One of the standard defenses John McCain’s surrogates deliver when the topic of his faith comes up is that while he is “deeply faithful,” he is also “a very private man” who doesn’t like to discuss it in public – something that has been a source of great consternation to the Religious Right.
But McCain has been trying to appease them by working it into his addresses to right-wing conferences, but he hasn’t been particularly successful:
McCain, an Episcopalian who attends a Baptist church in Phoenix, turned to a well-worn tale of the guard he met when he was a prisoner of war in North Vietnam. The man once loosened the ropes binding McCain, and later shared his Christian faith with McCain by silently sketching a cross in the prison yard with his sandal.
The story played well in an ad before the New Hampshire primary, but it was deeply disappointing to many at the New Orleans gathering, conservative activist Richard Viguerie recalled.
“He blew that question off by telling us about the faith of his jailer,” said Viguerie. “It was very obvious to those three or four hundred conservative leaders there… . The vast, vast majority of them were either sitting on the sidelines or unenthusiastic about his impending nomination and he didn’t move a single person.”
Presumably, Viguerie and others on the Right won’t be particularly impressed with McCain’ new essay in Time magazine in which he again recounts this story:
My father would have been surprised to know what unlikely forms God’s mercy could take. In prison, my captors would tie my arms behind my back and then loop the rope around my neck and ankles so that my head was pulled down between my knees. I was often left like that throughout the night. One night a guard came into my cell. He put his finger to his lips signaling for me to be quiet and then loosened my ropes to relieve my pain. The next morning, when his shift ended, the guard returned and retightened the ropes, never saying a word to me.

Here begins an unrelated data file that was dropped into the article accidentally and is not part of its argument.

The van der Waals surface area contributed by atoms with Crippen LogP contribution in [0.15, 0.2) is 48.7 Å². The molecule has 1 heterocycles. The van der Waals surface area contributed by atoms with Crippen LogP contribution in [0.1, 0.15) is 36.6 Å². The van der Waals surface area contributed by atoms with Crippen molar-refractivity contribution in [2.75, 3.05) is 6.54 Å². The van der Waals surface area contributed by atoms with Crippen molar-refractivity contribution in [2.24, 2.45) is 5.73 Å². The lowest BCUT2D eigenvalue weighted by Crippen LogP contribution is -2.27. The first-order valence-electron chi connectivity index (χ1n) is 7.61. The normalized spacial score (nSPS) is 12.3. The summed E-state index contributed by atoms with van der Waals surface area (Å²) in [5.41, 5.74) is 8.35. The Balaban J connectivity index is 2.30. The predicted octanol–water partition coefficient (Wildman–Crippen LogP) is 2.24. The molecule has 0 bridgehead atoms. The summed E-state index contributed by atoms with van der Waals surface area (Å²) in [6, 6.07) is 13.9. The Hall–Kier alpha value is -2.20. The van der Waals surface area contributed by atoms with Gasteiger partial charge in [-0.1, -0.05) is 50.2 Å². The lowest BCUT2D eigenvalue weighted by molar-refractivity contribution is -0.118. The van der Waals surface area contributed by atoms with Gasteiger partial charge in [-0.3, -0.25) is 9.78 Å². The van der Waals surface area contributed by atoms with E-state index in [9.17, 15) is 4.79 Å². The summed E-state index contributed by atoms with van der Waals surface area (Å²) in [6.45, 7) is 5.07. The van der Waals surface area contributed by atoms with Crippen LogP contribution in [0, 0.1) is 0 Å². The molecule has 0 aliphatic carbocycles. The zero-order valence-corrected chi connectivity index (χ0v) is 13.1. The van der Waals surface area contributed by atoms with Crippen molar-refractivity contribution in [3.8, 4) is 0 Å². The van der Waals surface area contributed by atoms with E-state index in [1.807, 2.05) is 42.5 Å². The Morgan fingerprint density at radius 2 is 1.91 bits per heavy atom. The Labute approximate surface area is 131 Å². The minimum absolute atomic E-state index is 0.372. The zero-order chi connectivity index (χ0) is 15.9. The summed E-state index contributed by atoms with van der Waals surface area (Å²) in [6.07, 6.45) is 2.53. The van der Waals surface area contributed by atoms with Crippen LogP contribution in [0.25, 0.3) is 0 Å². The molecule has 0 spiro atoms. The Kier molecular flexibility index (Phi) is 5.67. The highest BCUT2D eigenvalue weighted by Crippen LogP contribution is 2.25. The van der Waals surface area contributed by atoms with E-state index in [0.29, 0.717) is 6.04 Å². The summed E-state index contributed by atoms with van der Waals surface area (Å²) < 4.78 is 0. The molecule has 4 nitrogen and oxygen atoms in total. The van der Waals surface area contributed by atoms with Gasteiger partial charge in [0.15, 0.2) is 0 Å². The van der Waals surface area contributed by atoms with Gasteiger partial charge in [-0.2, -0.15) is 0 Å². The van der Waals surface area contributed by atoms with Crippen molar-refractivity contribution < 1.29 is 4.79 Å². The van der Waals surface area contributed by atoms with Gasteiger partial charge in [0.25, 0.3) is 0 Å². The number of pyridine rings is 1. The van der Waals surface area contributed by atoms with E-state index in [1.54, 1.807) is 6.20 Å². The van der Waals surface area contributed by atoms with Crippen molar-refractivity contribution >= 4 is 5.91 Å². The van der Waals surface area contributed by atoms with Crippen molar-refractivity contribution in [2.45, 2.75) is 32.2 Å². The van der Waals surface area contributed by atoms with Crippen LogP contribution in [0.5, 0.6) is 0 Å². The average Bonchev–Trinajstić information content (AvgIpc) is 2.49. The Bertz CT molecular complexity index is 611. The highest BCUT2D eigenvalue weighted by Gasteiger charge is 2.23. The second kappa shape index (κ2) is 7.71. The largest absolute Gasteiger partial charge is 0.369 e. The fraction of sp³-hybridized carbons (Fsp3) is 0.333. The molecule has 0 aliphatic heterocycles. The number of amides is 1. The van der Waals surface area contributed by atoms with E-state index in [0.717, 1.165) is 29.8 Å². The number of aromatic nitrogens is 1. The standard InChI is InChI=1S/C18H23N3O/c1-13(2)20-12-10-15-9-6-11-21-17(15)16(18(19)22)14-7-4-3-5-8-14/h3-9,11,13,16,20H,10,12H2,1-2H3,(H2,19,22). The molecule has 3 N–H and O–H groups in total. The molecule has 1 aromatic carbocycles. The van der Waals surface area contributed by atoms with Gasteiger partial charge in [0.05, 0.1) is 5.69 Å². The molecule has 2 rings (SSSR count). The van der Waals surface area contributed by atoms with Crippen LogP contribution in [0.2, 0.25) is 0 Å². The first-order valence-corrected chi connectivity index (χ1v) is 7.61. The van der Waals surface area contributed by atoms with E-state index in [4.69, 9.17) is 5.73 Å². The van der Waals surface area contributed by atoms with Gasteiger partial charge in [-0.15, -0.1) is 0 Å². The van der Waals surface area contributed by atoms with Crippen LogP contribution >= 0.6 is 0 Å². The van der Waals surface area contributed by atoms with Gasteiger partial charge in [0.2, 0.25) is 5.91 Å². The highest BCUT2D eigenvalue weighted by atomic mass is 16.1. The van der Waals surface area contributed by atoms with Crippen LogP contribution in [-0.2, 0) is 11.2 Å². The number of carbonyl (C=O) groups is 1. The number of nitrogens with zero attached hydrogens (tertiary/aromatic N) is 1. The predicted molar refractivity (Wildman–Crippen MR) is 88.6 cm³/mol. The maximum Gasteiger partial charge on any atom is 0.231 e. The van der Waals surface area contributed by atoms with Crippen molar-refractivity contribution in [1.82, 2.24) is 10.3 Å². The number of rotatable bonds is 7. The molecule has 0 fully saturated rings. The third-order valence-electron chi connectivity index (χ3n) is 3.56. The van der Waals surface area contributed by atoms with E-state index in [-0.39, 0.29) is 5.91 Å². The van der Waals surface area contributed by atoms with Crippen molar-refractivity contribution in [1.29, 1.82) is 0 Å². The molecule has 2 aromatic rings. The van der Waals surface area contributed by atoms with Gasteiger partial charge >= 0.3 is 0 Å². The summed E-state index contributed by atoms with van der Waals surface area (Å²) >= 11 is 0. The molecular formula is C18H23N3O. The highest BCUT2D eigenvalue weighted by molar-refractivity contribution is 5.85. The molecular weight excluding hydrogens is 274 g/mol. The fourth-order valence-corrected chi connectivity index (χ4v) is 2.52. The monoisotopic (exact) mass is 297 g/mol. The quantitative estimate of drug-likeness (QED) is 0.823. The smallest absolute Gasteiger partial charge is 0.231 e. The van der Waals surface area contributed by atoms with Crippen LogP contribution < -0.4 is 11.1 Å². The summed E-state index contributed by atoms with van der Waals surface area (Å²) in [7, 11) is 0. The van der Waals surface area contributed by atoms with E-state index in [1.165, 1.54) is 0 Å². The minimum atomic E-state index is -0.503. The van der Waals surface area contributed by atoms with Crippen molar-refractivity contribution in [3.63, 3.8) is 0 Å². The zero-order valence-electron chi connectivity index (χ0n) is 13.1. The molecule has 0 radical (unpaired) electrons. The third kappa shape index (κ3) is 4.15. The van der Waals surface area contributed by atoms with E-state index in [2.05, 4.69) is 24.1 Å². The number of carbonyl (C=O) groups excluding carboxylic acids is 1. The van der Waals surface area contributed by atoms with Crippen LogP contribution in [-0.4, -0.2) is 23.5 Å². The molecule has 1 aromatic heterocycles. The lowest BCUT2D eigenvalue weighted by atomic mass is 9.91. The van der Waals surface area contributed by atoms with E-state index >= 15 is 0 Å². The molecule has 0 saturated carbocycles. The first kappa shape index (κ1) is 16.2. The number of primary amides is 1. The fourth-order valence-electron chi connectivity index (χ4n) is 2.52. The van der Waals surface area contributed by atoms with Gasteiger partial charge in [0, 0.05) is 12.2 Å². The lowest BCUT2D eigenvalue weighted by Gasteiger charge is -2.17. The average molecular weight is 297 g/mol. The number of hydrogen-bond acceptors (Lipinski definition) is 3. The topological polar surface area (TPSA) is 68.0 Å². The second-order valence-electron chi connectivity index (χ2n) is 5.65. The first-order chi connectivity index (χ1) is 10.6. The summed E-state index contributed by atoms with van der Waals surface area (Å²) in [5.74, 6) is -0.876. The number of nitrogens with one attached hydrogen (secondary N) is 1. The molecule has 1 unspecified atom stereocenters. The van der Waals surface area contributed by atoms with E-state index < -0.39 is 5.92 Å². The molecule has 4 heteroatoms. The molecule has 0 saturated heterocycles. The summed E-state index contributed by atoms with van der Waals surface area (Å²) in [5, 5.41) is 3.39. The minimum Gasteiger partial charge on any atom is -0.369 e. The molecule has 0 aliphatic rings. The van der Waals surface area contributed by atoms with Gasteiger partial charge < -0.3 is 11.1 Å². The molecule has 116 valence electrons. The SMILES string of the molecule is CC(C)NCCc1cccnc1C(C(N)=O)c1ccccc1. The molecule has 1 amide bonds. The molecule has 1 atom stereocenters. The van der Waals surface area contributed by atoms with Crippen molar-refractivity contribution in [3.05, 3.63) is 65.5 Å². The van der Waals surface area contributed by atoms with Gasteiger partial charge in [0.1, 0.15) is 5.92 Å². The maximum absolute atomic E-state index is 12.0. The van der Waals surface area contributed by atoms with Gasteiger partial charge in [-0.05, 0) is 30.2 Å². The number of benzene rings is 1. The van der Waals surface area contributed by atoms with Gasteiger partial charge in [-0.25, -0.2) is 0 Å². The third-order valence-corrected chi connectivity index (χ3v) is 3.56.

And its unlikely they’ll be any more moved by the recent email sent out by his campaign’s Americans of Faith team obtained by The Brody File which consists of excerpts from his book “Faith of My Fathers” and, once again, includes the same account:
After one difficult interrogation, I was left in the interrogation room for the night, tied in ropes. A gun guard, whom I had noticed before but had never spoken to, was working the night shift, 10:00 p.m. to 4 a.m. A short time after the interrogators had left me to ponder my bad attitude for the evening, this guard entered the room and silently, without looking at or smiling at me, loosened the ropes, and then he left me alone. A few minutes before his shift ended, he returned and tightened up the ropes… One Christmas, a few months after the gun guard had inexplicably come to my assistance during my long night in the interrogation room, I was standing in the dirt courtyard when I saw him approach me. He walked up and stood silently next to me. Again, he didn’t smile or look at me. He just stared at the ground in front of us. After a few moments had passed he rather nonchalantly used his sandaled foot to draw a cross in the dirt. We both stood wordlessly looking at the cross until, after a minute or two, he rubbed it out and walked away. I saw my good Samaritan often after the Christmas when we venerated the cross together. But he never said a word to me nor gave the slightest signal that he acknowledged my humanity. (Pages 227-228)
It is obvious that McCain is aware that the Religious Right expects him to openly discuss his personal faith on the campaign trail and it is equally obvious that he is reluctant to do so. Yet he continues to try to win them over, primarily by recounting this one episode in particular – an episode which is obviously significant to him – even though it is abundantly clear that, to the Right, this tale of compassion and kindness woefully fails to meet the faith commitments they demand from their candidates.